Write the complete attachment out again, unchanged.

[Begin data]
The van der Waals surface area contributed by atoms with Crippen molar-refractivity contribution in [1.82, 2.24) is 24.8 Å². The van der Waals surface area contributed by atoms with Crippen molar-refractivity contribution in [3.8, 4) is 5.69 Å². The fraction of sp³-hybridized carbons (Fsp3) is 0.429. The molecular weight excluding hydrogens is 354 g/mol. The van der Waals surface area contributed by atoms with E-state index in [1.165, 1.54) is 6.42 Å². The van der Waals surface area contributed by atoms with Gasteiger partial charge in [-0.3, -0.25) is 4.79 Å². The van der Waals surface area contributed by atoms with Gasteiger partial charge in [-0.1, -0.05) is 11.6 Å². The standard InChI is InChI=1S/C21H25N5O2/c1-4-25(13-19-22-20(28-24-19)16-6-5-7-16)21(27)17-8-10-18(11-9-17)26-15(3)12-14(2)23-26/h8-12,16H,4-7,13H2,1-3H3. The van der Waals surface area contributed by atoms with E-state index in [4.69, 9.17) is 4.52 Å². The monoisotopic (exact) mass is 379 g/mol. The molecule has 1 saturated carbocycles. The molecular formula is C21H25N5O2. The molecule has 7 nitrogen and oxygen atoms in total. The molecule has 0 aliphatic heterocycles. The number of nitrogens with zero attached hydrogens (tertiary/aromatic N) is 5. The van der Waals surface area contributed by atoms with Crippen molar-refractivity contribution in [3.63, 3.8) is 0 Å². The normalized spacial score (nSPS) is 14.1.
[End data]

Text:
The van der Waals surface area contributed by atoms with Crippen molar-refractivity contribution in [1.82, 2.24) is 24.8 Å². The van der Waals surface area contributed by atoms with Crippen molar-refractivity contribution in [3.8, 4) is 5.69 Å². The fraction of sp³-hybridized carbons (Fsp3) is 0.429. The molecular weight excluding hydrogens is 354 g/mol. The van der Waals surface area contributed by atoms with E-state index in [1.165, 1.54) is 6.42 Å². The van der Waals surface area contributed by atoms with Gasteiger partial charge in [-0.3, -0.25) is 4.79 Å². The van der Waals surface area contributed by atoms with Gasteiger partial charge in [-0.1, -0.05) is 11.6 Å². The standard InChI is InChI=1S/C21H25N5O2/c1-4-25(13-19-22-20(28-24-19)16-6-5-7-16)21(27)17-8-10-18(11-9-17)26-15(3)12-14(2)23-26/h8-12,16H,4-7,13H2,1-3H3. The van der Waals surface area contributed by atoms with E-state index in [4.69, 9.17) is 4.52 Å². The monoisotopic (exact) mass is 379 g/mol. The molecule has 1 saturated carbocycles. The molecular formula is C21H25N5O2. The molecule has 7 nitrogen and oxygen atoms in total. The molecule has 0 aliphatic heterocycles. The number of nitrogens with zero attached hydrogens (tertiary/aromatic N) is 5. The van der Waals surface area contributed by atoms with Crippen molar-refractivity contribution in [3.63, 3.8) is 0 Å². The normalized spacial score (nSPS) is 14.1.